Prusa Research has now officially sold more than 100,000 desktop 3D printers, mostly the Prusa i3 printer.
The Czech company celebrated their significant milestone with the release of a 27-minute video exploring their journey from start to today.
One hundred thousand 3D printers is an enormous amount of equipment. To put this in perspective, if we were to take an average price of, say, US$600 for their unit sales, this represents US$60M in revenue. Sixty million dollars! That figure is likely low, as their more recent machines, of which they’ve sold many more, have slightly higher unit prices. And their rate of sales continues every month; they say they are actually over 130K machines at this point, powered mainly by their flagship device, the Prusa i3, and in particular their most recent device, the Prusa i3 MK3. It’s conceivable they may have even topped US$100M in revenue.
These figures are staggering for a desktop 3D printer company. Over the years I’ve seen many startups attempt to parlay their uniqueness into high-volume success, but only a very few have made it, and none as spectacularly as Prusa Research.
Printing With The Prusa i3 MK3
Incredibly, the company started out by selling hardware components, but over the years has branched into a number of different categories of 3D printing, now all using their brand “Original Prusa”. Over time they added not only 3D printers but also added features, such as auto calibration, and most recently their MMU upgrade, which can enable multi-material 3D printer or even spot color 3D printing. Worldwide, their 3D printers are used to build countless objects.
Their celebratory video is quite interesting to watch:
Multiple Steps Enable Prusa Success
As someone who is close to the startup scene, many features of Prusa’s journey resonate with me:
Innovation driven by need
Accidental discovery of a viable business
Mistakes and learning
Ongoing focus on clients and their needs
It’s the classic case of a startup success journey, and others wishing to emulate the same goal should take some lessons from this highly successful company.
A New Category of Desktop 3D Printing Success
Reaching 100,000+ 3D printers in the field took Prusa Research several years to achieve, but their next 100,000 could happen in a far shorter time, as their expanded factories enable much more production. We don’t know their current production rate, but it’s quite possible they’re producing in excess of 6,000 machines per month. That implies they’ll hit 200,000 machines shipped in little over a year, assuming their growth rate persists. There will be people in all categories printing with their Original Prusa printers.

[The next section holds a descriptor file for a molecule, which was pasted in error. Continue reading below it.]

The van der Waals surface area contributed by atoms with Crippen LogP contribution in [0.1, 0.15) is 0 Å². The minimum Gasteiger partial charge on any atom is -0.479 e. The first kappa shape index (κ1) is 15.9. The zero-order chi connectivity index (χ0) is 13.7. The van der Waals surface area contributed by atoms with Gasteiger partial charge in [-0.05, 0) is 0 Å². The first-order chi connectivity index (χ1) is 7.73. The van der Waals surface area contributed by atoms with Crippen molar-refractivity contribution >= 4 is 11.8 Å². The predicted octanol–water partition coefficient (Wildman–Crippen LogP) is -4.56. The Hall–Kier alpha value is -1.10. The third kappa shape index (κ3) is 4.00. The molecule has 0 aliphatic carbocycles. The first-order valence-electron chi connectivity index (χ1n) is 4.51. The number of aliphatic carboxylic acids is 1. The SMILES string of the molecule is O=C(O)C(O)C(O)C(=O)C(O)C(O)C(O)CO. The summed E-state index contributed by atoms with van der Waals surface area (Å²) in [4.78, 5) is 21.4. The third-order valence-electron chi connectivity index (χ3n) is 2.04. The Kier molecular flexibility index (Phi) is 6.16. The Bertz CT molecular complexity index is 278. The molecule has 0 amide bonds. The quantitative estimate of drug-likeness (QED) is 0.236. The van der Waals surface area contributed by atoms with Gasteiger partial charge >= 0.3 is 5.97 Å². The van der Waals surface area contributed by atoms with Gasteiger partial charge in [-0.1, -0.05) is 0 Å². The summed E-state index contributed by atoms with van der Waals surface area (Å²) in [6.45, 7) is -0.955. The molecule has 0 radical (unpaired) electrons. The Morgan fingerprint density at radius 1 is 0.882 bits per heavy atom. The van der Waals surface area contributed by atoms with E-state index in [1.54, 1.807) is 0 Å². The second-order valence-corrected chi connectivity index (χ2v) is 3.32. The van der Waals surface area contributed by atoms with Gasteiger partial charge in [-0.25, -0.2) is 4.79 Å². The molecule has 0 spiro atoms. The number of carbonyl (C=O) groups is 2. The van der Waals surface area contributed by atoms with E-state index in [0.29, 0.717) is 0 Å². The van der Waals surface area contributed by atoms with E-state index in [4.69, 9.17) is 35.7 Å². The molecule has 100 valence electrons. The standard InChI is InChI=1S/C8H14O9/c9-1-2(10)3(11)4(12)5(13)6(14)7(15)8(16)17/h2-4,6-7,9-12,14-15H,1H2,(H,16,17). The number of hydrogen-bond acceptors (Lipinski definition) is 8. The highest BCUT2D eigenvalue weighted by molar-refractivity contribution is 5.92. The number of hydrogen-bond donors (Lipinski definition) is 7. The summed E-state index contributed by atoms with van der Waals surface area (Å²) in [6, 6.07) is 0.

But that growth rate could be the next challenge for Prusa Research. There could be a couple of bumps they must overcome.
Challenges For The Original Prusa i3 MK3
First, they must continue to maintain machine quality and functionality. As time passes there will be new offerings from competitors that, eventually, will match Prusa Research’s combination of ease of use, quality, reliability and price.
Prusa Research will no doubt have to eventually release a “MK4” device with even more advanced features to maintain their growth. I don’t know what features they may include in such a machine, but I’m hoping they focus on ease-of-use features rather than adding new capabilities already seen in other devices like a second extruder, etc.
A second and perhaps more difficult challenge for Prusa Research will be the size of the market. While they’ve sold 100,000 devices, is it reasonable to expect there to be buyers for 200,000 machines? A million machines? Ten million?
The problem here is that although Prusa Research has made significant advances in reliability and quality, desktop 3D printers are still challenging for the general public to operate. That means there is a finite number of potential buyers — and I’m wondering if the majority of them already own a capable 3D printer. How many more customers can there be?
Prusa 3D Printer Array Product?
One avenue Prusa Research might pursue to maintain growth could be to organize sales of arrays of machines. This would be for clients requiring higher levels of production by 3D printing in parallel in massive ways. Prusa Research already operates a massive 3D printer farm at their manufacturing site, including sophisticated software for management. They know a lot about this aspect, so why not package it up into a product?
A Prusa array 3D printer product would be quite interesting not only for clients, but also for Prusa Research, as their sales could be simplified: one sale to an institution could result in hundreds of machines shipped. More units per sale.
However, in the long term Prusa Research faces the same challenge as everyone else in the desktop 3D printer space: how to persuade the massive consumer market to buy machines. This was attempted years ago by others, but unsuccessfully. The problem was, and still is, that desktop 3D printers are still far too complex for the average person to use. Even worse, there are no obvious use cases for consumers to need them.
If Prusa Research can solve these issues, they will grow even more than they already have. They are hard challenges, but it seems they’ve already overcome several in the past; maybe they can do more.
Via Prusa Research